We cannot afford for companies’ race-to-market to become a race-to-the-bottom for safety…
In order to be compatible with life on city streets, AV technology must be able to safely interact with people on bikes, on foot, or exiting a parked car on the street, in or out of the crosswalk, at any time of day or night.
Thank you! I wish we could hold drivers to the same standard.
Dan, that is the “great promise” and “selling point” of the technology (for investors) and the streamlined regulatory stance that the DOTs (state and federal) are taking…
Uber is not the only one we should be concerned about here.
Google (Waymo) pulled off a great PR bait-and-switch on the American public, introducing driverless tech with their adorable and harmless looking two-seater (the “Firefly”), before killing it in 2016 and switching to the strategy of sticking their sensor arrays on the outside of much larger existing vehicles (granted, their minivan is probably half as deadly as the Uber SUV ).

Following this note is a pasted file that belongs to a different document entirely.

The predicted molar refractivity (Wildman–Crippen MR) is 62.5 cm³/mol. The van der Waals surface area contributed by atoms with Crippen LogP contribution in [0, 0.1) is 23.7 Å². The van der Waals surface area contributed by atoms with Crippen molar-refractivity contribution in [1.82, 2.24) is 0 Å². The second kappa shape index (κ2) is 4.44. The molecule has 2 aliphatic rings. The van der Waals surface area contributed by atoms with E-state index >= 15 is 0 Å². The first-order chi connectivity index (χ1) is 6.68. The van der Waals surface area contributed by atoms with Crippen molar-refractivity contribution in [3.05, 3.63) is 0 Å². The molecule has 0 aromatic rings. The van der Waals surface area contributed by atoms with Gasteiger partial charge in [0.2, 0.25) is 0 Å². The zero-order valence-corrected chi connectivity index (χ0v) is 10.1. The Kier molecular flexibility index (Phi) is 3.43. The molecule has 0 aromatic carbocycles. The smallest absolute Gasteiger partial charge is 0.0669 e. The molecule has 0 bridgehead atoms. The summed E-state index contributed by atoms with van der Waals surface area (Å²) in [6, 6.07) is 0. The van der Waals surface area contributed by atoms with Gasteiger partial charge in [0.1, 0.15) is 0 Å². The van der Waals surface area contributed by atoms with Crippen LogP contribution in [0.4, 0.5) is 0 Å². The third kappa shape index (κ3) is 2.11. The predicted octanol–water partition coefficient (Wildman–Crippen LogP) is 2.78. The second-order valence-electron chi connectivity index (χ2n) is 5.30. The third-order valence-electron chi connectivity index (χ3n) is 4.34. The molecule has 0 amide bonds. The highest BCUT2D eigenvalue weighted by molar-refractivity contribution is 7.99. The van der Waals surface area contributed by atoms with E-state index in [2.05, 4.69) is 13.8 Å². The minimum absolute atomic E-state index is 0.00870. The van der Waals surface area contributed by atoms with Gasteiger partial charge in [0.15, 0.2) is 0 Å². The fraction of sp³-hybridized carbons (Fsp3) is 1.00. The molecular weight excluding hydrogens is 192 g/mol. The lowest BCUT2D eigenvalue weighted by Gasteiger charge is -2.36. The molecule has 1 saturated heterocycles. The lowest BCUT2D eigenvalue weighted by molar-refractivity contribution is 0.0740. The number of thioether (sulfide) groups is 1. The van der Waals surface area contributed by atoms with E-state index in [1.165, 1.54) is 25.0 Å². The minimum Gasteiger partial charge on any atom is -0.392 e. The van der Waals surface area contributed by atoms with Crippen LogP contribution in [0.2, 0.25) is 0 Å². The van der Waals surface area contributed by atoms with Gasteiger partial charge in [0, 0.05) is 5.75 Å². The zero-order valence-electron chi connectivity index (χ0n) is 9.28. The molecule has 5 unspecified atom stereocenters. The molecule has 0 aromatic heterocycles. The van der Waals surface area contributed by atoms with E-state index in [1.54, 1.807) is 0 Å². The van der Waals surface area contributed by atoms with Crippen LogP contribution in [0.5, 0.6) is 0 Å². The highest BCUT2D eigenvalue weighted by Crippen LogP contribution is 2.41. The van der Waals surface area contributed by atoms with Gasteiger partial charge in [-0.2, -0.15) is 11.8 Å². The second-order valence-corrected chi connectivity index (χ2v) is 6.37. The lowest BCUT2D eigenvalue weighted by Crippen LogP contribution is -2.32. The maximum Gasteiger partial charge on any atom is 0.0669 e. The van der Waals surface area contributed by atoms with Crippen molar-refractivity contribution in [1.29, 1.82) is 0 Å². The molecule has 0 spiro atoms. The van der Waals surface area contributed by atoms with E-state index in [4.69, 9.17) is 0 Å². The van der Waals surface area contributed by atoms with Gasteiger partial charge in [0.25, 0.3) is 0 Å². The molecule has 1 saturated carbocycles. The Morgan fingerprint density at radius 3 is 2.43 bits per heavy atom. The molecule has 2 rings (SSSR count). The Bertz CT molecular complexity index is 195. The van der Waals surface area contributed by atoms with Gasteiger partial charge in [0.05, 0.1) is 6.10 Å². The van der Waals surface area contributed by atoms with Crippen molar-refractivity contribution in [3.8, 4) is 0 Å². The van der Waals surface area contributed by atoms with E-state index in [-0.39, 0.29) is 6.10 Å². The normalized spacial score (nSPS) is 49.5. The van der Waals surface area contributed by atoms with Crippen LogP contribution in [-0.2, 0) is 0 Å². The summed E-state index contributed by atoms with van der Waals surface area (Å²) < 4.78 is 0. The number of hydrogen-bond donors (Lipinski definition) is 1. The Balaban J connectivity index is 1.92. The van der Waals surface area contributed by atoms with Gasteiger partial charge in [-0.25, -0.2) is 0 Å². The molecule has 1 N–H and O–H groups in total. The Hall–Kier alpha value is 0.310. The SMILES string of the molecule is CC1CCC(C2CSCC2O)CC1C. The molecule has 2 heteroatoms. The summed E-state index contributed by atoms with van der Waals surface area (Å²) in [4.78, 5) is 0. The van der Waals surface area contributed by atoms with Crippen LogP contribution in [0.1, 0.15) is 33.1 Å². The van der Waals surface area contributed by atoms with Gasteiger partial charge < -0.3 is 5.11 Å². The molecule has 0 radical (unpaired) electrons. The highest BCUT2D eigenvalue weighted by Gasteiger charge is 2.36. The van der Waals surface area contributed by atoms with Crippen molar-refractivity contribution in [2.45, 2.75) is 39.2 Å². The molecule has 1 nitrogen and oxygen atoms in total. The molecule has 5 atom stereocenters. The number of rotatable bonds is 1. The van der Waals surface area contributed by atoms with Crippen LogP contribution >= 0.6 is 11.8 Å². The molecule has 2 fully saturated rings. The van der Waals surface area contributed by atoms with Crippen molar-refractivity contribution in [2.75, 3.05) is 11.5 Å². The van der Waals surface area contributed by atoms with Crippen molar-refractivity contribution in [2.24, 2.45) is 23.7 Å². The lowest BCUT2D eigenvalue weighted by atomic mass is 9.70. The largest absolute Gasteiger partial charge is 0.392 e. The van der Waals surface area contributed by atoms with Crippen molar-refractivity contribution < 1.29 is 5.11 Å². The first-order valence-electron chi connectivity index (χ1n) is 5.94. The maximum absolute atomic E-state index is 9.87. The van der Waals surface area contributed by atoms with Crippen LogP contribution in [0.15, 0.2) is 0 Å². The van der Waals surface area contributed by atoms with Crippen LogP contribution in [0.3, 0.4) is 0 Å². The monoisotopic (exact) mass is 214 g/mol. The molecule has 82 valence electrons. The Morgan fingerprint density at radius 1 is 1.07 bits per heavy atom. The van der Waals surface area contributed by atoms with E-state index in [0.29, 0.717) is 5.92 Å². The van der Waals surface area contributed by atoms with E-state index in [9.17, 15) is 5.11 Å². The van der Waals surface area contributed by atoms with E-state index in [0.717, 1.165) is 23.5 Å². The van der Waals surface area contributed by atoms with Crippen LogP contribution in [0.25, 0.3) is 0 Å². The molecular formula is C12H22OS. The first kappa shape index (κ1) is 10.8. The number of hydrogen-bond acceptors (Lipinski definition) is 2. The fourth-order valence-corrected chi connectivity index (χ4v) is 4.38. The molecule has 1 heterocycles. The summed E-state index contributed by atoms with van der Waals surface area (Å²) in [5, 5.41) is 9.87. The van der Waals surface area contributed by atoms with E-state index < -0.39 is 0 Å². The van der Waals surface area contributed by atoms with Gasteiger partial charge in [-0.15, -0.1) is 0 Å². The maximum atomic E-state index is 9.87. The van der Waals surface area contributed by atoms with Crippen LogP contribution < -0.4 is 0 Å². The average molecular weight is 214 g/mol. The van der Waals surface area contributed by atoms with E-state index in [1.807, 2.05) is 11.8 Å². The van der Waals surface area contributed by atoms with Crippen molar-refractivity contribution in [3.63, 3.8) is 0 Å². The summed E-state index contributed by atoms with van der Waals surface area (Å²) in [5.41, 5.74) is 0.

Meanwhile, Google and Uber are part of the same industry lobbying group which successfully killed a bill in California which would have required vehicles smart enough to drive themselves to be smart enough to not run on oil. (Not surprising Google would oppose that; among other things, they’re now rolling out driverless semis .)
The same industry group is pushing a federal bill which seems designed to preempt such policies in any state (as well as, perhaps, these rules that Portland has developed ).